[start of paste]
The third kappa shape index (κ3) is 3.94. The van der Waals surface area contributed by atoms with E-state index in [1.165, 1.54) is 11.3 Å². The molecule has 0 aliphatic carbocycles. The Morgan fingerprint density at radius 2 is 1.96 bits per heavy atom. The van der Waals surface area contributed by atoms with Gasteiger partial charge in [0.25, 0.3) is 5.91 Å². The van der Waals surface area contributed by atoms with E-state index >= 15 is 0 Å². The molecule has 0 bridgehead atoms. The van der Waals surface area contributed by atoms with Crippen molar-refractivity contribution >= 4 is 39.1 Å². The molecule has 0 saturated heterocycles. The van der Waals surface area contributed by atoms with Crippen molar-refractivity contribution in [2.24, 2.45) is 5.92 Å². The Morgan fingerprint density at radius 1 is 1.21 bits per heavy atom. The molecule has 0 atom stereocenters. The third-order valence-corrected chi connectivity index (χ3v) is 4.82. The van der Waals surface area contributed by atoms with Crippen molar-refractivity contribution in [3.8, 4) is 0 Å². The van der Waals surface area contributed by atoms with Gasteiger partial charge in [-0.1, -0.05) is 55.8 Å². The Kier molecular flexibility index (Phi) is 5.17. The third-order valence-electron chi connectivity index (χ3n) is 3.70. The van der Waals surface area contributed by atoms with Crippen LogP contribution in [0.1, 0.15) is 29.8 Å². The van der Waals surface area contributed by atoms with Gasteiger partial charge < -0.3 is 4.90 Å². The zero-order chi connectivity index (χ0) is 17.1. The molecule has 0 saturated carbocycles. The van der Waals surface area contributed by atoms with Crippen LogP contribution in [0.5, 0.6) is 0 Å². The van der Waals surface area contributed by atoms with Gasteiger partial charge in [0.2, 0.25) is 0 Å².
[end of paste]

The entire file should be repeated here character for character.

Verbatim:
The third kappa shape index (κ3) is 3.94. The van der Waals surface area contributed by atoms with E-state index in [1.165, 1.54) is 11.3 Å². The molecule has 0 aliphatic carbocycles. The Morgan fingerprint density at radius 2 is 1.96 bits per heavy atom. The van der Waals surface area contributed by atoms with Gasteiger partial charge in [0.25, 0.3) is 5.91 Å². The van der Waals surface area contributed by atoms with E-state index >= 15 is 0 Å². The molecule has 0 bridgehead atoms. The van der Waals surface area contributed by atoms with Crippen molar-refractivity contribution >= 4 is 39.1 Å². The molecule has 0 saturated heterocycles. The van der Waals surface area contributed by atoms with Crippen molar-refractivity contribution in [2.24, 2.45) is 5.92 Å². The Morgan fingerprint density at radius 1 is 1.21 bits per heavy atom. The molecule has 0 atom stereocenters. The third-order valence-corrected chi connectivity index (χ3v) is 4.82. The van der Waals surface area contributed by atoms with Crippen molar-refractivity contribution in [3.8, 4) is 0 Å². The van der Waals surface area contributed by atoms with Gasteiger partial charge in [-0.1, -0.05) is 55.8 Å². The Kier molecular flexibility index (Phi) is 5.17. The third-order valence-electron chi connectivity index (χ3n) is 3.70. The van der Waals surface area contributed by atoms with Crippen LogP contribution in [0.1, 0.15) is 29.8 Å². The van der Waals surface area contributed by atoms with Gasteiger partial charge < -0.3 is 4.90 Å². The zero-order chi connectivity index (χ0) is 17.1. The molecule has 0 saturated carbocycles. The van der Waals surface area contributed by atoms with Crippen LogP contribution in [0.5, 0.6) is 0 Å². The van der Waals surface area contributed by atoms with Gasteiger partial charge in [0.2, 0.25) is 0 Å².